“KC Accidental“– Broken Social Scene
“All your kind, they’re, all your kind, they’re/All your kind, they’re coming clean.”
Moving to New York City from a small town is such a cliché. Every dreamy-eyed artist has wanted to take their life’s next big step moving to a place so full of life. And then I did it.
The most important part of my life has always been creating art. For most of my life, I’ve been a serious painter. During my junior year, I discovered a love for creative writing by posting short stories into random forums and getting feedback. However, my high school offered a half-hearted art program and no creative writing courses at all. My dream has always been to go to school somewhere where my art could be taken as seriously as my math scores.
I was with My Kind. That’s what I knew when I first got to Pratt Institute.
is my favorite song of his. It was even better live.
I’m a big concert person. After committing to Pratt the first thing I did was buy tickets for a bunch of shows in Brooklyn and Manhattan. Keshi’s 2019 September show was the first I attended in Brooklyn. It was also the first concert I planned on attending alone. I didn’t have any close friends at Pratt yet, having only been there for a month and being one of the only people in a double room with no roommate.
I was really struggling with loneliness, being several states from home and away from everybody I was super close to. All throughout high school and middle school I had an extremely close-knit group of friends. It made that first month extremely difficult because I had unrealistic expectations. Of course, it would take longer than a week to make a friendship that equivocated to my 8-year long friendships back home!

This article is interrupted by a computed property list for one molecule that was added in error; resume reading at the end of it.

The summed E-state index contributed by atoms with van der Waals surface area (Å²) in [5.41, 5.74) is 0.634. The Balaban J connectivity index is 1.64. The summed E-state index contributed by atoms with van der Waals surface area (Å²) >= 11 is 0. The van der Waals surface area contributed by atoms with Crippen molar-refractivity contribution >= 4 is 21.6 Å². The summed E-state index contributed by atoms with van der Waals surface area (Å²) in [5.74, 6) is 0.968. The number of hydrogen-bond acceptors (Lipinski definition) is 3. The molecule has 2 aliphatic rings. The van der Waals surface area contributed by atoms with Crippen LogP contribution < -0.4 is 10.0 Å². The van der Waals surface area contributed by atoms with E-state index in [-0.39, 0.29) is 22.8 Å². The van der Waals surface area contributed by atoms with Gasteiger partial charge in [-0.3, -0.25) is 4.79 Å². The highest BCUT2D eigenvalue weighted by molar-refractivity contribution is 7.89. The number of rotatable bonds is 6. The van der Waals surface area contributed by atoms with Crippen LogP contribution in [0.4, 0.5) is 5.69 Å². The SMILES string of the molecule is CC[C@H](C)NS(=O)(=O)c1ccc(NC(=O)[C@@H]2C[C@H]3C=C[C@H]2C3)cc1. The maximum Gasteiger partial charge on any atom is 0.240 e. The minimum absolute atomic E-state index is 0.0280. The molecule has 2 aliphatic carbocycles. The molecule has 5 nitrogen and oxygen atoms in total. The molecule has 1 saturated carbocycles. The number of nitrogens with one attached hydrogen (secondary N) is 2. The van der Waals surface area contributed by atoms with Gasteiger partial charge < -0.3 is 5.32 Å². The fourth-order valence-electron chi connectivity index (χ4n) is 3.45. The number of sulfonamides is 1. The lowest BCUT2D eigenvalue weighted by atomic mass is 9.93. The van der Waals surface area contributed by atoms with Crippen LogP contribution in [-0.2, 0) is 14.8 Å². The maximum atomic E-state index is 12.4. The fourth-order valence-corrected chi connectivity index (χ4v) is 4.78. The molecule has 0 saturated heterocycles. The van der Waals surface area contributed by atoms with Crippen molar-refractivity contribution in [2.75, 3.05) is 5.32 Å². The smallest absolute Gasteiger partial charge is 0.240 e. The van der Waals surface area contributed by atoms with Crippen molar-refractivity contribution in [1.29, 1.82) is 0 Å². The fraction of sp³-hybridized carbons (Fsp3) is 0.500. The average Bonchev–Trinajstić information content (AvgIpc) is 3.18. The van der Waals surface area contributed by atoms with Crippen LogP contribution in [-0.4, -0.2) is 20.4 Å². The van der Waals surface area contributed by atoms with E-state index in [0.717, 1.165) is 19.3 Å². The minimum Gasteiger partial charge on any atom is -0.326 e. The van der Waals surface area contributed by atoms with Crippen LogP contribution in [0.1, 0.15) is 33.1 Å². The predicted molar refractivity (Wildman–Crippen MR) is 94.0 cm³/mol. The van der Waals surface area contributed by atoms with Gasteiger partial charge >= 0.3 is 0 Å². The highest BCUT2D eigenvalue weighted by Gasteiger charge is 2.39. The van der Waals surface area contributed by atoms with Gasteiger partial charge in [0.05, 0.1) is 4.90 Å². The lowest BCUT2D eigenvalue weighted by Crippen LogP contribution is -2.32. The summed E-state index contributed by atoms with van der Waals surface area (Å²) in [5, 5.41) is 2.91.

The Keshi concert was only a few days away and I was finalizing plans to get to the venue safely. By complete fluke, I found out that a girl who lived a floor above me was also going! We made plans to go together. It was going to be our first time hanging out one-on-one.
We had a spectacular time. The show was in the backroom of a super hip record store. It was very intimate and cozy, with maybe 100 people in the room. After the show, we went and got tacos from a stand a few blocks away. We were just about to hop on a train when two other girls told us we missed getting pictures with the artist. No lie, we ran more than 4 blocks back to the venue and only just got there in time before the artist left.
I made my first real human connection with a person who is now one of my closest friends. It was a great night by any standards. It was as if some higher being was assuring me everything was going to be okay after all.
“Date With The Night“– Yeah Yeah Yeahs
is a getting-ready-for-a-good-time anthem.
I eventually got a new roommate a few months into the first semester. I was afraid I would get somebody that clashed with my habits– or worse, somebody who snored. But my roommate is phenomenal.
And because of my roommate and new friends, I started going out more. My first time ice skating, my first time trying Korean BBQ, my first time listening to poetry readings. It was everything I was hoping for and more.
“Tongue Tied“– Grouplove
is THE “I’m-making-memories-with-the-people-I-love” anthem.
How does the saying go again? “It’s not the destination, but the journey?”
I love the coming home bit after a long night out with friends. There’s nothing more satisfying than being sore and worn out after hours of having fun. New York City is the best place to waste time in, just wandering around and looking at nothing in particular.
I have so many vivid memories of coming home at 2 or 3 a.m. with aching feet barely able to keep my eyes open. Resting my head against my friend’s as we wait for our stop. Stumbling home, giddy with accomplishment.
Planning to do it all again the next week.
has the same passionate clunkiness as my car. RIP.